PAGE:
Portuguese / Brazil
Um dia, um rio
(One day, a river)
Neves, André (illus.)
São Paulo: Pulo do Gato, 2016. –  p.
River | Environmental destruction | Poetry | Picture book
Reading age: 6+
White Ravens issue: 2017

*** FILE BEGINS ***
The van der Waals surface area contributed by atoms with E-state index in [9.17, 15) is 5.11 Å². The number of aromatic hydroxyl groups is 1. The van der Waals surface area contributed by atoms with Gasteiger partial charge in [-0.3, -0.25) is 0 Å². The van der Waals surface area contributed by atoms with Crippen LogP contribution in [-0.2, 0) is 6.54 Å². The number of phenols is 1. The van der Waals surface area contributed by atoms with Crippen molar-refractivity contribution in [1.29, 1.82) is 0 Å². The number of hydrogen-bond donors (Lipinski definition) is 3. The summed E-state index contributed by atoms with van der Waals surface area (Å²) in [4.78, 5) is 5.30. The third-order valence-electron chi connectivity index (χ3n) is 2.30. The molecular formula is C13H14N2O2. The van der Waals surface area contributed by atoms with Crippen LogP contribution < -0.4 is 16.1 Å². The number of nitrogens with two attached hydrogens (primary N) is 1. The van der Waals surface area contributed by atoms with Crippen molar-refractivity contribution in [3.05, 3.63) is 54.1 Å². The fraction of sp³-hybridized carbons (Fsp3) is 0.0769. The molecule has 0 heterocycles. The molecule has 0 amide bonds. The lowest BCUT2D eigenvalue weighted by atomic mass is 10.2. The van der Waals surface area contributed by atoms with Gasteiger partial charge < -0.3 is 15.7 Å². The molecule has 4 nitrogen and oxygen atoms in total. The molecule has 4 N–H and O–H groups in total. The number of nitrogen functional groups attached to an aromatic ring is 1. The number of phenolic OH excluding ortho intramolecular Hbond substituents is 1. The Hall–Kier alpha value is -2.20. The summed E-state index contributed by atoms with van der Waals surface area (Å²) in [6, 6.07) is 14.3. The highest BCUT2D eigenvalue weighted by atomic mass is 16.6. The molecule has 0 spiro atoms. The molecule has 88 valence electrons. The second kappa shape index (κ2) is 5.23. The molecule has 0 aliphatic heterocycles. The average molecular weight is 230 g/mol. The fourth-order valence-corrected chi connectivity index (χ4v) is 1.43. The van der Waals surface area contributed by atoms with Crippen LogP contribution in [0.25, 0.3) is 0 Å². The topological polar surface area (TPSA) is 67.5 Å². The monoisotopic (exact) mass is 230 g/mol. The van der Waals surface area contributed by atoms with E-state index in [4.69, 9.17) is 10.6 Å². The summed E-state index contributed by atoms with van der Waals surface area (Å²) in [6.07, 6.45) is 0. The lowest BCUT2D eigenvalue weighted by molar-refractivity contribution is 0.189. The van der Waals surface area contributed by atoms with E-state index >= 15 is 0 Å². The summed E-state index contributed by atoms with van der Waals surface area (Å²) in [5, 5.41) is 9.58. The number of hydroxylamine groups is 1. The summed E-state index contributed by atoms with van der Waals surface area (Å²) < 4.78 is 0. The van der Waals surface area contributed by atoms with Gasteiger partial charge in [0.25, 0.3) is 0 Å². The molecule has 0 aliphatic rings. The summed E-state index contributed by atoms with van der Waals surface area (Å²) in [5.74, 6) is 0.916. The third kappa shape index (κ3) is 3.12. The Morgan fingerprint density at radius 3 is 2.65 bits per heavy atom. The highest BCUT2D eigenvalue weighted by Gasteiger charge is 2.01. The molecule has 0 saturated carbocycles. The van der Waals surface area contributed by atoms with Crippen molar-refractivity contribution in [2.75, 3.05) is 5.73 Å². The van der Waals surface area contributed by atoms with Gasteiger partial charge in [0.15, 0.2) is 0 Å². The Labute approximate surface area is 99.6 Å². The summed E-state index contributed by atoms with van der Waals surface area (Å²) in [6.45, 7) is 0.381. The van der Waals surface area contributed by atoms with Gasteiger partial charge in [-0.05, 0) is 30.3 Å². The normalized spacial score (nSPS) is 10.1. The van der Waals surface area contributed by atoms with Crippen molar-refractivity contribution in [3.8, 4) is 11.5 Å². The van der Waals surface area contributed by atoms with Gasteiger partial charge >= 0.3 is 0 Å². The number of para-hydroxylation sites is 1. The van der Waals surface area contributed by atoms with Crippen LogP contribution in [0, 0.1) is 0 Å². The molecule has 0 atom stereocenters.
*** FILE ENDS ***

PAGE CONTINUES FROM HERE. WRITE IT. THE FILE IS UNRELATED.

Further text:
Brazil’s gravest environmental catastrophe occurred in November 2015, when two dams broke and highly toxic sewage from an ore mine flowed into the Rio Doce. A 700 kilometre long stretch of the river was poisoned, flora and fauna were killed, the human population cut off from drinking water. The river’s ecosystem is destroyed for the foreseeable future. Renowned author Leo Cunha handles this inconceivable event in an unusual way in his poem by giving the river a voice. In gentle, melodious language, it speaks of itself and of life, and of the riches it gives to people and to nature – until one day it is suddenly no longer a river. Where there was melody, now there is silence. Where there was sweet water, now there is bitter sludge. Where there was life, now there is only death. Illustrator André Neves enhances the poignant text with pictures full of symbolism and melancholy. The river is depicted as a child, unshielded from and succumbing to the violence and overpowering force of industrial destruction.